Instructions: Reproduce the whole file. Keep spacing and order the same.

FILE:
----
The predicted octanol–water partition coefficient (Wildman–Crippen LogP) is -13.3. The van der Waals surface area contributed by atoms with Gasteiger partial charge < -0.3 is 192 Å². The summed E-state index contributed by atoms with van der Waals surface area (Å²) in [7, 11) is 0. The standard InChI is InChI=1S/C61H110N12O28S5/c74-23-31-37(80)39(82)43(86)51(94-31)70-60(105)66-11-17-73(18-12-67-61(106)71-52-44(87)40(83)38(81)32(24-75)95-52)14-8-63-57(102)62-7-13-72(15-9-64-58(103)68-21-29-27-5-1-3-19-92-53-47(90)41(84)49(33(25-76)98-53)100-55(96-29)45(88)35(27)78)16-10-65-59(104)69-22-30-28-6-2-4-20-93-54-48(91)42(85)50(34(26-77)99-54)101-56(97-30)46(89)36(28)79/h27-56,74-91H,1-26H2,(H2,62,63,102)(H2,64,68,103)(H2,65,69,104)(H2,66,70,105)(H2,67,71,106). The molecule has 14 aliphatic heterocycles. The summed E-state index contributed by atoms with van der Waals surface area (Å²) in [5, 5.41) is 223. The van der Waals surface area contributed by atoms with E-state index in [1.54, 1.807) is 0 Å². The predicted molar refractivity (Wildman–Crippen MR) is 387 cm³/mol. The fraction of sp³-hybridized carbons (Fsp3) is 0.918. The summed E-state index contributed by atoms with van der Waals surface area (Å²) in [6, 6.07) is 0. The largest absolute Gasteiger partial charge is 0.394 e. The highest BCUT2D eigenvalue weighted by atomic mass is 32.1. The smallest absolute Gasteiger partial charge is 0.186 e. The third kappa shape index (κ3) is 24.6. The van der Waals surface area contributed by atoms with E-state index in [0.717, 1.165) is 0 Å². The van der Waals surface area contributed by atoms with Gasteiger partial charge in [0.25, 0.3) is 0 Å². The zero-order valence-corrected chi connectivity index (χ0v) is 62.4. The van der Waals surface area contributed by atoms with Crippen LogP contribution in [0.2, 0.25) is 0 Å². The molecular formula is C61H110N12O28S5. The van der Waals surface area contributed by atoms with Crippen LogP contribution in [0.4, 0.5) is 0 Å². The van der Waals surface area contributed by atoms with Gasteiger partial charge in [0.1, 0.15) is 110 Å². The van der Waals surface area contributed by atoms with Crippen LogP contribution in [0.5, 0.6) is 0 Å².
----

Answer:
The predicted octanol–water partition coefficient (Wildman–Crippen LogP) is -13.3. The van der Waals surface area contributed by atoms with Gasteiger partial charge < -0.3 is 192 Å². The summed E-state index contributed by atoms with van der Waals surface area (Å²) in [7, 11) is 0. The standard InChI is InChI=1S/C61H110N12O28S5/c74-23-31-37(80)39(82)43(86)51(94-31)70-60(105)66-11-17-73(18-12-67-61(106)71-52-44(87)40(83)38(81)32(24-75)95-52)14-8-63-57(102)62-7-13-72(15-9-64-58(103)68-21-29-27-5-1-3-19-92-53-47(90)41(84)49(33(25-76)98-53)100-55(96-29)45(88)35(27)78)16-10-65-59(104)69-22-30-28-6-2-4-20-93-54-48(91)42(85)50(34(26-77)99-54)101-56(97-30)46(89)36(28)79/h27-56,74-91H,1-26H2,(H2,62,63,102)(H2,64,68,103)(H2,65,69,104)(H2,66,70,105)(H2,67,71,106). The molecule has 14 aliphatic heterocycles. The summed E-state index contributed by atoms with van der Waals surface area (Å²) in [5, 5.41) is 223. The van der Waals surface area contributed by atoms with E-state index in [1.54, 1.807) is 0 Å². The predicted molar refractivity (Wildman–Crippen MR) is 387 cm³/mol. The fraction of sp³-hybridized carbons (Fsp3) is 0.918. The summed E-state index contributed by atoms with van der Waals surface area (Å²) in [6, 6.07) is 0. The largest absolute Gasteiger partial charge is 0.394 e. The highest BCUT2D eigenvalue weighted by atomic mass is 32.1. The smallest absolute Gasteiger partial charge is 0.186 e. The third kappa shape index (κ3) is 24.6. The van der Waals surface area contributed by atoms with E-state index in [0.717, 1.165) is 0 Å². The van der Waals surface area contributed by atoms with Gasteiger partial charge in [0.25, 0.3) is 0 Å². The zero-order valence-corrected chi connectivity index (χ0v) is 62.4. The van der Waals surface area contributed by atoms with Crippen LogP contribution in [0.2, 0.25) is 0 Å². The molecular formula is C61H110N12O28S5. The van der Waals surface area contributed by atoms with Crippen LogP contribution in [0.4, 0.5) is 0 Å². The van der Waals surface area contributed by atoms with Gasteiger partial charge in [0.1, 0.15) is 110 Å². The van der Waals surface area contributed by atoms with Crippen LogP contribution in [0.5, 0.6) is 0 Å².